The Omicron variant of Covid-19 has been spreading like wildfire both among the vaccinated and unvaccinated. Contracting the new strain is causing many to have to take time off of work and out of the office (one would hope). Suppose, however, that once you labor
“[P]hysical or mental disabilities in no way diminish a person’s right to fully participate in all aspects of society, yet many people with physical or mental disabilities have been precluded from doing so because of discrimination[.]” 42 U.S.C. § 12101(a)(1). Accordingly, Congress passed, and subsequently…
May is mental health awareness month. It is designated as such to bring awareness to the importance of mental health and to de-stigmatize mental illness. As an employment lawyer, I believe this effort is of the upmost importance.
Mental health should not be looked at any differently than…
When an employee’s addiction is no longer a secret at work, they may be concerned with the possibility of supervisors critiquing their work more harshly and suddenly making frequent performance complaints, or even upper management and human resources making them feel unsupported at work. When this happens, they are sure to have questions.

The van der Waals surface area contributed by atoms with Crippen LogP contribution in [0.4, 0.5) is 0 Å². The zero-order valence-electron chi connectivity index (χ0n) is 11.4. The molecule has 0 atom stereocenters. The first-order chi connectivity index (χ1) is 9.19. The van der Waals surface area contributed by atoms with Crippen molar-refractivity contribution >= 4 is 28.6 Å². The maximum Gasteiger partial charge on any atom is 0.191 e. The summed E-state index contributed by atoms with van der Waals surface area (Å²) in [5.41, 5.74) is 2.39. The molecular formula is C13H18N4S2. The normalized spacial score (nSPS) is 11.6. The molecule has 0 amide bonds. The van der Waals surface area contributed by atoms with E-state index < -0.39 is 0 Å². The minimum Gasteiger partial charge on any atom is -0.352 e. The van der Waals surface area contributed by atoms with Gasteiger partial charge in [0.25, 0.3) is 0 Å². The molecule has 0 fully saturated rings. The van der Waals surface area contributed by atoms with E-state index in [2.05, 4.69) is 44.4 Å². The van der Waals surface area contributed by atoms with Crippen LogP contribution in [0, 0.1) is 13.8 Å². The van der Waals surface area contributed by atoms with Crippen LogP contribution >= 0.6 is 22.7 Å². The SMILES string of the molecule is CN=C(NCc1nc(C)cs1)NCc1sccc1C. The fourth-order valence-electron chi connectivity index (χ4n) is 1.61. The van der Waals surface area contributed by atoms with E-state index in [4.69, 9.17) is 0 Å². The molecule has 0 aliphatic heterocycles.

Can I be fired because of my addiction?
If you are wondering what the answer is to this question, the answer is – it depends. Different facts and circumstances will yield different answers.
Sadly, that fear is not misplaced.
For millions, the battle with alcoholism and drug addiction is a daily fight. And because of the stigmas attached to these disabilities, people suffer in silence.
But what happens when the silence is broken, and the secret is out?
When an employee realizes they need help, they don’t know what steps to take. But they should act early. This is especially true if the employee realizes their work attendance or performance is suffering, or pressures on the job are having a negative effect on them.